William and Kate Dunwoody
For more than 100 years, the contributions of William Hood Dunwoody and Catherine Lane Patten Dunwoody to philanthropy and industry have been one of Minnesota’s best kept secrets. Their lifetime and legacy giving created institutions that continue to fulfill vital roles in society, stand the test of time and meet community needs. Yet few served by these venerable institutions are aware of the Dunwoody legacy upon which they were founded.
William and Kate played a pivotal role in the development of Minnesota’s unique leadership in health, education and the arts. The Dunwoodys founded the Dunwoody Industrial Institute, today known as Dunwoody College of Technology. It was William’s vision “to provide for all time a place where youth without distinction on account of race, color or religious prejudice, may learn the useful trades and crafts, and thereby fit themselves for the better performance of life’s duties.” Kate greatly influenced Williams’ thinking and impacted her own important issues, which included the unique foresight to establish boarding facilities for young women coming to the Twin Cities to work.
Additionally, the Dunwoodys’ philanthropy helped establish Abbott Northwestern Hospital and provided the lead gift for the earliest capital campaign of the Minneapolis Institute of Arts. Today, all three of these nationally recognized institutions are vital to Minneapolis, the region and beyond.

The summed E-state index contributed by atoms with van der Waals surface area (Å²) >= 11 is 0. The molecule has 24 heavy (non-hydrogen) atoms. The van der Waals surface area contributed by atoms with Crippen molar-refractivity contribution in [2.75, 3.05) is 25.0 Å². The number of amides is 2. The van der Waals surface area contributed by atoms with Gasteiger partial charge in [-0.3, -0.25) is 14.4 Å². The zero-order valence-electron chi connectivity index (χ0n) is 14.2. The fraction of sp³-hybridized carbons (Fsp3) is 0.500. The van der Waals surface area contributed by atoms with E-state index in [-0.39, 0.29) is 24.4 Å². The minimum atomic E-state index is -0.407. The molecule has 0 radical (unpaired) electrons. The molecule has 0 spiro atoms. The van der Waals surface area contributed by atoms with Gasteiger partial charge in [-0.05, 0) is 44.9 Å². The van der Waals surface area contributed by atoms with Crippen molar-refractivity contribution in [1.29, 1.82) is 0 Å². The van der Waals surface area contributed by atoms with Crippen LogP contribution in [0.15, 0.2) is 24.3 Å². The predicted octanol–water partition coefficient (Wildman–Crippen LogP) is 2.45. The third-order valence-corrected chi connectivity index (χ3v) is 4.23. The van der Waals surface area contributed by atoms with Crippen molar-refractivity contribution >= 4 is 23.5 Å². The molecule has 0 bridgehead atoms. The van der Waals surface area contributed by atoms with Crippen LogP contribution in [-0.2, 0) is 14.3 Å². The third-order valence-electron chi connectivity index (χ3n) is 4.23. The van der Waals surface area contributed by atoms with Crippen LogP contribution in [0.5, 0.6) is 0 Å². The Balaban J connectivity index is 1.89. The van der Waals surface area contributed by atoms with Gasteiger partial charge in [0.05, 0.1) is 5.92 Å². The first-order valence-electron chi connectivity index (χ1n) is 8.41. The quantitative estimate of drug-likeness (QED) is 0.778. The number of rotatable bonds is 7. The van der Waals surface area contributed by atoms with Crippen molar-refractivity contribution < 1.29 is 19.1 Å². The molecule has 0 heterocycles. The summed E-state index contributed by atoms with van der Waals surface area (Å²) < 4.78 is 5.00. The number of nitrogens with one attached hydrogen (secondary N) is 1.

The Dunwoodys’ personal philanthropic legacy continues to be leveraged by the for-profit corporations William helped build and lead in the Twin Cities, including General Mills and Wells Fargo. These companies employ thousands of people in well-paying jobs and improve the lives of countless others through giving within Minnesota, across the nation and world. William and Catherine Dunwoody provided the vision and the resources needed to achieve that vision. Today, more than a century after their passing, they continue to have a lasting philanthropic impact in our state’s great strengths in health, education and the arts.